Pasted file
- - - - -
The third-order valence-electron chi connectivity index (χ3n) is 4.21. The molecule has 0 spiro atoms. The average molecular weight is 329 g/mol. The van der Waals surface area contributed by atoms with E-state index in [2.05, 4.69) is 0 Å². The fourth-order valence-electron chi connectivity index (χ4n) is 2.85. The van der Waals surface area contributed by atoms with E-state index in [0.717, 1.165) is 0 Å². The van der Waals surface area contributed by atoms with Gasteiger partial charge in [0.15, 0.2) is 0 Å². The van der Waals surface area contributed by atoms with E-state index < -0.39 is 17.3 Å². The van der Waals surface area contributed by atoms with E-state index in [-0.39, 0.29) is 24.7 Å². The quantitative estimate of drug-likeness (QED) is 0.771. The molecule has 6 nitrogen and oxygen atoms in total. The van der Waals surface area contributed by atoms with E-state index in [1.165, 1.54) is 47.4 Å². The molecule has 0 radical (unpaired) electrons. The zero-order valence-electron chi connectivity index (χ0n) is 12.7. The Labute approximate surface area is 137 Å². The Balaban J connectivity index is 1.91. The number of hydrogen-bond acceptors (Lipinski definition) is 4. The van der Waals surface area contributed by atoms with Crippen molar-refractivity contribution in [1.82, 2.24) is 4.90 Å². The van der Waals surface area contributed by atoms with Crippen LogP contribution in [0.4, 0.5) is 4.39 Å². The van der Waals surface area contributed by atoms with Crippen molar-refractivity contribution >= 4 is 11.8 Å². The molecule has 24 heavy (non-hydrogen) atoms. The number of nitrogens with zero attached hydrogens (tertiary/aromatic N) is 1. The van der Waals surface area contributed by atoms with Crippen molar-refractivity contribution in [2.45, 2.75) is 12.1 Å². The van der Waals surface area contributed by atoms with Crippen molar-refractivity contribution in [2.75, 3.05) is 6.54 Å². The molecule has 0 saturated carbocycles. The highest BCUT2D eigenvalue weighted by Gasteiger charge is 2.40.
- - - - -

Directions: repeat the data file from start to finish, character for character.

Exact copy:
The third-order valence-electron chi connectivity index (χ3n) is 4.21. The molecule has 0 spiro atoms. The average molecular weight is 329 g/mol. The van der Waals surface area contributed by atoms with E-state index in [2.05, 4.69) is 0 Å². The fourth-order valence-electron chi connectivity index (χ4n) is 2.85. The van der Waals surface area contributed by atoms with E-state index in [0.717, 1.165) is 0 Å². The van der Waals surface area contributed by atoms with Gasteiger partial charge in [0.15, 0.2) is 0 Å². The van der Waals surface area contributed by atoms with E-state index < -0.39 is 17.3 Å². The van der Waals surface area contributed by atoms with E-state index in [-0.39, 0.29) is 24.7 Å². The quantitative estimate of drug-likeness (QED) is 0.771. The molecule has 6 nitrogen and oxygen atoms in total. The van der Waals surface area contributed by atoms with E-state index in [1.165, 1.54) is 47.4 Å². The molecule has 0 radical (unpaired) electrons. The zero-order valence-electron chi connectivity index (χ0n) is 12.7. The Labute approximate surface area is 137 Å². The Balaban J connectivity index is 1.91. The number of hydrogen-bond acceptors (Lipinski definition) is 4. The van der Waals surface area contributed by atoms with Crippen molar-refractivity contribution in [1.82, 2.24) is 4.90 Å². The van der Waals surface area contributed by atoms with Crippen LogP contribution in [0.4, 0.5) is 4.39 Å². The van der Waals surface area contributed by atoms with Crippen molar-refractivity contribution >= 4 is 11.8 Å². The molecule has 24 heavy (non-hydrogen) atoms. The number of nitrogens with zero attached hydrogens (tertiary/aromatic N) is 1. The van der Waals surface area contributed by atoms with Crippen molar-refractivity contribution in [2.45, 2.75) is 12.1 Å². The van der Waals surface area contributed by atoms with Crippen molar-refractivity contribution in [2.75, 3.05) is 6.54 Å². The molecule has 0 saturated carbocycles. The highest BCUT2D eigenvalue weighted by Gasteiger charge is 2.40.